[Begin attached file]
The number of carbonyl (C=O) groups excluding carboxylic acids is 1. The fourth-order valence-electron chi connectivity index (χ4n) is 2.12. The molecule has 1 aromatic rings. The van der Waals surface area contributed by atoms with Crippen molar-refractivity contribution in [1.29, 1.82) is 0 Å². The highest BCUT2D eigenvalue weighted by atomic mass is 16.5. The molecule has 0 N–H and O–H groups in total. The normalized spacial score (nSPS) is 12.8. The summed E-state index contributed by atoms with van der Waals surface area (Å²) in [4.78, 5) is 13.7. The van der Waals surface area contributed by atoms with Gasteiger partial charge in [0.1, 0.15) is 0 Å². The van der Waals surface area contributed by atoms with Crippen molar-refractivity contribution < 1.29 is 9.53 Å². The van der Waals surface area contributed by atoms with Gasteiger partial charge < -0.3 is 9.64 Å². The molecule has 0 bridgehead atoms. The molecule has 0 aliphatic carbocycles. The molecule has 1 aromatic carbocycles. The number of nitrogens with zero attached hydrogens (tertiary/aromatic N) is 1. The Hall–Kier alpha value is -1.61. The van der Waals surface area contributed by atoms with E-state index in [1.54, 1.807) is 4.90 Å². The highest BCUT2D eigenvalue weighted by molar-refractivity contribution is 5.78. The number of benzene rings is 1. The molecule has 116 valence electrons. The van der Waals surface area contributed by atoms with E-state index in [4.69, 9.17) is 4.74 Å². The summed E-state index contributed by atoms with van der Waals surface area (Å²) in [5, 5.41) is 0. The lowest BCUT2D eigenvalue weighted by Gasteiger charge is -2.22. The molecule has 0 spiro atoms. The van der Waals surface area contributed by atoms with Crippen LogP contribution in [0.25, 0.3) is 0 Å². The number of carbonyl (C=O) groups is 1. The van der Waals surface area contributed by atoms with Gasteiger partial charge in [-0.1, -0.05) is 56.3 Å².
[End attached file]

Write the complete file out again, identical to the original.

The number of carbonyl (C=O) groups excluding carboxylic acids is 1. The fourth-order valence-electron chi connectivity index (χ4n) is 2.12. The molecule has 1 aromatic rings. The van der Waals surface area contributed by atoms with Crippen molar-refractivity contribution in [1.29, 1.82) is 0 Å². The highest BCUT2D eigenvalue weighted by atomic mass is 16.5. The molecule has 0 N–H and O–H groups in total. The normalized spacial score (nSPS) is 12.8. The summed E-state index contributed by atoms with van der Waals surface area (Å²) in [4.78, 5) is 13.7. The van der Waals surface area contributed by atoms with Gasteiger partial charge in [0.1, 0.15) is 0 Å². The van der Waals surface area contributed by atoms with Crippen molar-refractivity contribution < 1.29 is 9.53 Å². The van der Waals surface area contributed by atoms with Gasteiger partial charge < -0.3 is 9.64 Å². The molecule has 0 bridgehead atoms. The molecule has 0 aliphatic carbocycles. The molecule has 1 aromatic carbocycles. The number of nitrogens with zero attached hydrogens (tertiary/aromatic N) is 1. The Hall–Kier alpha value is -1.61. The van der Waals surface area contributed by atoms with E-state index in [1.54, 1.807) is 4.90 Å². The highest BCUT2D eigenvalue weighted by molar-refractivity contribution is 5.78. The number of benzene rings is 1. The molecule has 116 valence electrons. The van der Waals surface area contributed by atoms with E-state index in [4.69, 9.17) is 4.74 Å². The summed E-state index contributed by atoms with van der Waals surface area (Å²) in [5, 5.41) is 0. The lowest BCUT2D eigenvalue weighted by Gasteiger charge is -2.22. The molecule has 0 spiro atoms. The van der Waals surface area contributed by atoms with Crippen LogP contribution in [0.25, 0.3) is 0 Å². The number of carbonyl (C=O) groups is 1. The van der Waals surface area contributed by atoms with Gasteiger partial charge in [-0.1, -0.05) is 56.3 Å².